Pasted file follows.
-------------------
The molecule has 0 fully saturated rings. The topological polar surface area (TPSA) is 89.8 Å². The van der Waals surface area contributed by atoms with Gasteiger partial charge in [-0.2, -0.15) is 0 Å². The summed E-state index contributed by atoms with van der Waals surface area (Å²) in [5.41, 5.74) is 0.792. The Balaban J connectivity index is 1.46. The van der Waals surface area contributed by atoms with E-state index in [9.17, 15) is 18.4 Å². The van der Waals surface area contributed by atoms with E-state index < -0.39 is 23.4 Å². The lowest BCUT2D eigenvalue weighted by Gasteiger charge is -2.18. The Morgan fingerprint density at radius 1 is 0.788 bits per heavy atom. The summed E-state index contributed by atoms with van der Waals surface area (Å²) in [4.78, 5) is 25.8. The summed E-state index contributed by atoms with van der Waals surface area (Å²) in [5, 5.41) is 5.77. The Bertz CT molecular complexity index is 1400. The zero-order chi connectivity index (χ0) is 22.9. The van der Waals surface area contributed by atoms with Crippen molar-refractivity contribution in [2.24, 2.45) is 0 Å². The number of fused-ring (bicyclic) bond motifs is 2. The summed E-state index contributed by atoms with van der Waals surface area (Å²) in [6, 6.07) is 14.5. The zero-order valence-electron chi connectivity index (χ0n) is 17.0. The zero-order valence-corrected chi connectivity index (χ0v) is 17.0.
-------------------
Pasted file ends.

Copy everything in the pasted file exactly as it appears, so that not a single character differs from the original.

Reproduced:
The molecule has 0 fully saturated rings. The topological polar surface area (TPSA) is 89.8 Å². The van der Waals surface area contributed by atoms with Gasteiger partial charge in [-0.2, -0.15) is 0 Å². The summed E-state index contributed by atoms with van der Waals surface area (Å²) in [5.41, 5.74) is 0.792. The Balaban J connectivity index is 1.46. The van der Waals surface area contributed by atoms with E-state index in [9.17, 15) is 18.4 Å². The van der Waals surface area contributed by atoms with E-state index < -0.39 is 23.4 Å². The lowest BCUT2D eigenvalue weighted by Gasteiger charge is -2.18. The Morgan fingerprint density at radius 1 is 0.788 bits per heavy atom. The summed E-state index contributed by atoms with van der Waals surface area (Å²) in [4.78, 5) is 25.8. The summed E-state index contributed by atoms with van der Waals surface area (Å²) in [5, 5.41) is 5.77. The Bertz CT molecular complexity index is 1400. The zero-order chi connectivity index (χ0) is 22.9. The van der Waals surface area contributed by atoms with Crippen molar-refractivity contribution in [2.24, 2.45) is 0 Å². The number of fused-ring (bicyclic) bond motifs is 2. The summed E-state index contributed by atoms with van der Waals surface area (Å²) in [6, 6.07) is 14.5. The zero-order valence-electron chi connectivity index (χ0n) is 17.0. The zero-order valence-corrected chi connectivity index (χ0v) is 17.0.